BACDOWN! Give bacteria the cold shoulder. Keep the temperature in your fridge at 40˚F or below.
The Chill Challenge
According to both the United States Food and Drug Administration and the United States Department of Agriculture, Food Safety and Inspection Service, refrigeration at 40˚F or below is one of the most effective ways to reduce the risk of foodborne illness. Microorganisms grow more rapidly at warmer temperatures, and research shows that keeping a constant refrigerator temperature of 40˚F or below helps slow growth of these harmful microbes.
The Chill Solution
The best way to make sure your refrigerator is maintaining the recommended temperature of 40˚F or below is to check it with a refrigerator thermometer. This type of thermometer is usually a separate tool that stays in the refrigerator and displays the actual temperature. It is not a numbered dial that helps you adjust temperature. Refrigerator thermometers are available at grocery, discount and hardware stores and are recommended for all home refrigerators.
When using a refrigerator thermometer, follow these important tips:
- Always follow thermometer manufacturer instructions for placement of the thermometer inside the refrigerator.
- Make sure your refrigerator thermometer reads 40˚F or below. Keep in mind there are normal events that might cause your refrigerator thermometer to temporarily read higher than 40˚F. These include:
- initial placement of the thermometer inside the refrigerator
- a refrigerator door opened for an extended period of time
- hot foods recently placed in the refrigerator
- the refrigerator's automatic defrost cycle
- Your refrigerator cycles on and off. According to NSF International (www.nsf.org), you should check the thermometer at the time your refrigerator compressor just turns on. This is when your refrigerator is at its highest temperature. If the thermometer reads above 40˚F, adjust the control dial consistent with the refrigerator manufacturer's instructions.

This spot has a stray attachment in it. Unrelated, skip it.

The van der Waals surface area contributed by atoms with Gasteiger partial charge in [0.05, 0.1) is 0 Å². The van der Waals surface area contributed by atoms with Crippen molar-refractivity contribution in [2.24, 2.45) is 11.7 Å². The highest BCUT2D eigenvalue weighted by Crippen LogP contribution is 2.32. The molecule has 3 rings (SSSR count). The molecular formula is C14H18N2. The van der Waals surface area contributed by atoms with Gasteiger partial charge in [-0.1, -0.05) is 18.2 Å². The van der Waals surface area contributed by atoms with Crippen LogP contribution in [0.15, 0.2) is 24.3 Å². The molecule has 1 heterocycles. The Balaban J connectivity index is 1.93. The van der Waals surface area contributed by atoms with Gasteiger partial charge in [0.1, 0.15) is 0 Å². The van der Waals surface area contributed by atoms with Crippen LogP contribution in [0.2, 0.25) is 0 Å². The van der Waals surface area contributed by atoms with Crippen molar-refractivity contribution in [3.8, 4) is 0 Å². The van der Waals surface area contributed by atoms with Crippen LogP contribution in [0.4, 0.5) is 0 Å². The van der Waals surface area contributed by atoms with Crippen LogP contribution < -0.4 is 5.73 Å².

Use this tool to keep it cool.
Use a refrigerator thermometer to be sure the temperature is consistently 40˚F or below.
The Chill Factor
Refrigerate or freeze perishables, prepared foods and leftovers within two hours of purchase or use. Always marinate foods in the refrigerator.
The Thaw Law
Never defrost food at room temperature. Thaw food in the refrigerator. For a quick thaw, submerge food in cold water in an airtight package or thaw in the microwave if you will be cooking it immediately.
Divide and Conquer
Separate large amounts of leftovers into small, shallow containers for quicker cooling in the refrigerator.
Avoid the Pack Attack
Do not over-stuff the refrigerator. Cold air must circulate to keep food safe.
Rotate Before It's Too Late
Use or discard chilled foods on a regular basis. Check the USDA Cold Storage chart available at foodsafety.gov
Dont's Go Too Low
As you approach 32˚F ice crystals can begin to form and lower the quality of some foods such as raw fruits, vegetables and eggs. A refrigerator thermometer will help you determine whether you are too close to this zone.
Visit www.fightbac.org today for more tips.
This material made available with support from the Food Marketing Institute Foundation. For additional food safety information, visit www.fightbac.org or www.foodsafety.gov.